Revelations that South Africa’s sea borders are vulnerable are coming thick and fast. The SA Maritime Safety Authority (Samsa) has indicated that it has been without the use of the two fisheries vessels that are used to clean oil spills. The vessels have been in the navy’s dry dock for more than a year.
This means that if we have an oil spill overnight, Samsa does not have ships on standby to mop up the oil and it would need to hire the services of private vessels and equipment at an additional cost. Clearly rapid response will not be available to them.
What is more disconcerting is that the two vessels are used in joint operations by the Department of Transport, the SAPS and the Department of Agriculture, Forestry and Fisheries to search vessels anchored off our shores for appropriate licensing, seaworthiness, possible drug and human trafficking, illegal arms dealing, illegal fishing practices and more.
Between Minister of Agriculture, Forestry and Fisheries Tina Joemat-Pettersson, Samsa and the navy, apparently no repairs have been undertaken for a year and the coastline has been at risk. Despite the tugboats available, there has been a severe dent in the policing of our shoreline.
The recent arrest of drug smugglers in Knysna gives a good example of how vulnerable the shoreline and South Africa are. The modus operandi is to anchor your large ship offshore – out of reach of Samsa, the department and the police – and send small boats or rubber dinghies onshore at night to smuggle drugs, people or arms. In the case of Knysna, local leaders noticed what was happening and alerted the authorities and arrests were possible.
What is clear, however, is that if your ship doesn’t dock at one of South Africa’s large ports, such as Durban or Cape Town, inspections are few and far between because of a lack of resources.
I am told that in a recent portfolio committee meeting, the secretary of defence further pointed out that the navy believes that people from south-east Asia are being smuggled ashore and dumped on the WildCoast. The navy is aware of this, but unable to patrol this rugged coastline because of a lack of resources. Whether this is true I cannot say, but it adds to the worrying situation.
When examining the wider environment, we already know that the borders between South Africa and Namibia, Botswana, Zimbabwe, Swaziland and Lesotho are not patrolled regularly.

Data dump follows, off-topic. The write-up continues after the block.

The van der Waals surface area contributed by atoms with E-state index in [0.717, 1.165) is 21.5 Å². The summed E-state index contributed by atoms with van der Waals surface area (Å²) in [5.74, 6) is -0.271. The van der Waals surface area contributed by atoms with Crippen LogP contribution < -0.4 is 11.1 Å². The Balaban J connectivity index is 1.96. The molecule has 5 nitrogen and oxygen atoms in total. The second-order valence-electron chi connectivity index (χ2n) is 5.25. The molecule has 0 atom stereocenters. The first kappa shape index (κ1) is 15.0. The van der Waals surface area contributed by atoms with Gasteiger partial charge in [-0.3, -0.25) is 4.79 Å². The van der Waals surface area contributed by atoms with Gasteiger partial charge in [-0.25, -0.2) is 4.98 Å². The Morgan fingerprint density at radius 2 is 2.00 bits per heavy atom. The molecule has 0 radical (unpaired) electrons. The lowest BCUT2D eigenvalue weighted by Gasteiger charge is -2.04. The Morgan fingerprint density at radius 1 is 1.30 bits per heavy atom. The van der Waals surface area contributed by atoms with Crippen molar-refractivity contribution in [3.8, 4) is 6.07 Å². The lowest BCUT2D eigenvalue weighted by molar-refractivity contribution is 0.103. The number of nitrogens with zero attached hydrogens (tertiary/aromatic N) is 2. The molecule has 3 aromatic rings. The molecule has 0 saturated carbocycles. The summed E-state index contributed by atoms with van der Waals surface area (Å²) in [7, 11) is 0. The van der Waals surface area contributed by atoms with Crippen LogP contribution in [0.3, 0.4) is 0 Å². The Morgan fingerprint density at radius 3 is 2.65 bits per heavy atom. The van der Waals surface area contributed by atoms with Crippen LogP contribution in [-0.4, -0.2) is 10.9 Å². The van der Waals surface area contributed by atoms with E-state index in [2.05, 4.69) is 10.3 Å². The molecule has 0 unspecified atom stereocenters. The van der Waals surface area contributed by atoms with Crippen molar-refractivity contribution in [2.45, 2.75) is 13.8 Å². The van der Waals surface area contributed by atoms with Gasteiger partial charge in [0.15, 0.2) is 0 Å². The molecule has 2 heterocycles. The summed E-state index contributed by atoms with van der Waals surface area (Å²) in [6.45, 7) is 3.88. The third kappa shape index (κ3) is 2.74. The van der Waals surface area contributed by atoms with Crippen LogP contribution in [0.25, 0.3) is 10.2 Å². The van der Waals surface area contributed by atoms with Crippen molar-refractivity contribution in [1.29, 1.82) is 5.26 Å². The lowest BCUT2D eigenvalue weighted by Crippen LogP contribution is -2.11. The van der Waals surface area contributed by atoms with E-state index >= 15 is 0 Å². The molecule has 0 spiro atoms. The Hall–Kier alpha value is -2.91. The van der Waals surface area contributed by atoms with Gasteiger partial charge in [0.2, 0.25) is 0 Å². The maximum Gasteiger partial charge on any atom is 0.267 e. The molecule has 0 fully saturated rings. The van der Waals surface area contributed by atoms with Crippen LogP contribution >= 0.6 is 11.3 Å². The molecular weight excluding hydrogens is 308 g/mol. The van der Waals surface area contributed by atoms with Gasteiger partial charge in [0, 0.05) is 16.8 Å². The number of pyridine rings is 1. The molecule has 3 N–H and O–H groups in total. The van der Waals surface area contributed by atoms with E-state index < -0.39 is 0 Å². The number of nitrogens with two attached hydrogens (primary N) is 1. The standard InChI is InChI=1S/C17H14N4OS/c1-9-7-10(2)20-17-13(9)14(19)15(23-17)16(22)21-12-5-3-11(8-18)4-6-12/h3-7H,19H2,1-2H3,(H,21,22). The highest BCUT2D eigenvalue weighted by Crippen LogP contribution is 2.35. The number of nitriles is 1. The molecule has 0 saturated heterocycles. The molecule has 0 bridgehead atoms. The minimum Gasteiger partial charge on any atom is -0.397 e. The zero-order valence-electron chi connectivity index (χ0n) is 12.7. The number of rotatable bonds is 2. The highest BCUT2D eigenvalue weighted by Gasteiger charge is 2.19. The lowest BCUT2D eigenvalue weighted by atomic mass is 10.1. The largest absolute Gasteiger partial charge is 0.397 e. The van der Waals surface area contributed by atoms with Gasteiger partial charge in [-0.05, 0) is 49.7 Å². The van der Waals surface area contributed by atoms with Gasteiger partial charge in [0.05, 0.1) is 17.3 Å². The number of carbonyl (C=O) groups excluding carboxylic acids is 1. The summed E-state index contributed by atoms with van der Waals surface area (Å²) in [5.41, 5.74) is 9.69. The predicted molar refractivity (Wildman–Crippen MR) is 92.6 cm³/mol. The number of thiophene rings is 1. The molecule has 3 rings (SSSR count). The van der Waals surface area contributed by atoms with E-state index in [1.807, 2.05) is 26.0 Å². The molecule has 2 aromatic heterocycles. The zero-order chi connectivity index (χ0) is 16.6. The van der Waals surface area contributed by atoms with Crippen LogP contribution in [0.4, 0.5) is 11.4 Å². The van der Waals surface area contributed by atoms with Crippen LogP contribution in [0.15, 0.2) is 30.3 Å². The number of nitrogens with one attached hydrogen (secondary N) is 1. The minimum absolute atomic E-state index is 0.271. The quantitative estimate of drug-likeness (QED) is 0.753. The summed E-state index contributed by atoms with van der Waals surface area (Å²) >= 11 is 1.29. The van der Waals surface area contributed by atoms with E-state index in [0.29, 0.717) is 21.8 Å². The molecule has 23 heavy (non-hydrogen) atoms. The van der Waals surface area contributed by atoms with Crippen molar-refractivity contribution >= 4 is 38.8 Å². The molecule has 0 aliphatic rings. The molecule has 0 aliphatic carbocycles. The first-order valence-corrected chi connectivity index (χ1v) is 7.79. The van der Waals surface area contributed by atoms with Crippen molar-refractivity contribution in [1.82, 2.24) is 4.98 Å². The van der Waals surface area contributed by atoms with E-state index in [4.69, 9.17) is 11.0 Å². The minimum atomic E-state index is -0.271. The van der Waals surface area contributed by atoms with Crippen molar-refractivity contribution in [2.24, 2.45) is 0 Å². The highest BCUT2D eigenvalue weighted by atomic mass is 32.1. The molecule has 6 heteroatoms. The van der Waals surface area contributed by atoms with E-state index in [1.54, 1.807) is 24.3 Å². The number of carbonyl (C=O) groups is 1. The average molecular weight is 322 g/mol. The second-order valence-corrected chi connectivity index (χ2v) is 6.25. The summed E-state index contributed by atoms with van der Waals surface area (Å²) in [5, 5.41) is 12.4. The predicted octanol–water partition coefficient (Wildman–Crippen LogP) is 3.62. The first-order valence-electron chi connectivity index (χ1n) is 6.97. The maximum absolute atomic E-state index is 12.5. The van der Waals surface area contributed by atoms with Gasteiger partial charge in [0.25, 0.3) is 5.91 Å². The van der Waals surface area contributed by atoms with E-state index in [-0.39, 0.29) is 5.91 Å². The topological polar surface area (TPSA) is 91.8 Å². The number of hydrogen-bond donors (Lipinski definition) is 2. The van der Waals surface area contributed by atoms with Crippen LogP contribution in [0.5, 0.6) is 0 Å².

In fact, the only border that is patrolled at anything near the required level is the border with Mozambique. This border is patrolled mostly by adjacent game reserves to protect our rhinos and other wildlife because of the poaching of animals in Kruger National Park. It’s not perfect, but at least something is being done.
The country is in the middle of a drugs and human trafficking crisis.
Our crime figures are high by anyone’s reckoning. The drug industry in Joburg’s nightclubs and poorer neighbourhoods such as Hillbrow, Windsor and Eldorado Park, and the drugs crisis on the Cape Flats in Cape Town, in areas such as Manenberg, are legendary.
In fact, the violence associated with crimes such as robbery and hijacking is often associated with drug trafficking by criminals. The pattern seems to be that criminals who use drugs are more violent than criminals who don’t use drugs.
The rate of illegal immigrants and human trafficking is alarming. Officers at a police station I visited in my constituency recently told me that they have suspended arresting illegal immigrants or “undocumented persons”, as they are classified, unless the Department of Home Affairs is prepared to accompany them on the raids or inspections.
The reason given: some police officers are using the arrest of illegal immigrants as a means of supplementing their income by rearresting them and demanding a bribe to let them go. Often the employers of illegal immigrants (restaurant and shop owners) will pay the bribe. (If their chef is arrested, the restaurant may not be able to open for the day.)While the government has policies and laws against human trafficking in place, the number of arrests and prosecutions remains about as low as the number of people prosecuted for the raping of lesbians in Soweto – extremely few!
Where does all of this leave the country? It seems that it is harder for a bona fide businessman from Nigeria to get a visa and enter South Africa on business than it is to smuggle girls into the Transkei or drugs into the Saldanha harbour or across the Zimbabwe border.
There are many hard-working officers making arrests, but the system is cracking because government departments cannot get the basics right. South Africa needs a proper coastguard with at least four well-maintained sea-going vessels with full equipment on board to clean up oil spills, inspect for drug and human trafficking and make arrests. Four dedicated vessels will allow for one per province. A register should be kept of the number of ships inspected and fines issued.
With regard to our other borders, the defence force has got to step up its patrolling, fencing, arresting and prosecuting. The police also have to get back to the basics in removing undocumented illegal immigrants. It is one thing to have documented refugees, another to have unknown elements roving the country uncontrolled.
If we don’t secure our seas and our borders, what is the point of arresting drug dealers and pimps? They are the result of a much bigger problem.
* Ian Ollis is an MP and the DA’s spokesman on transport.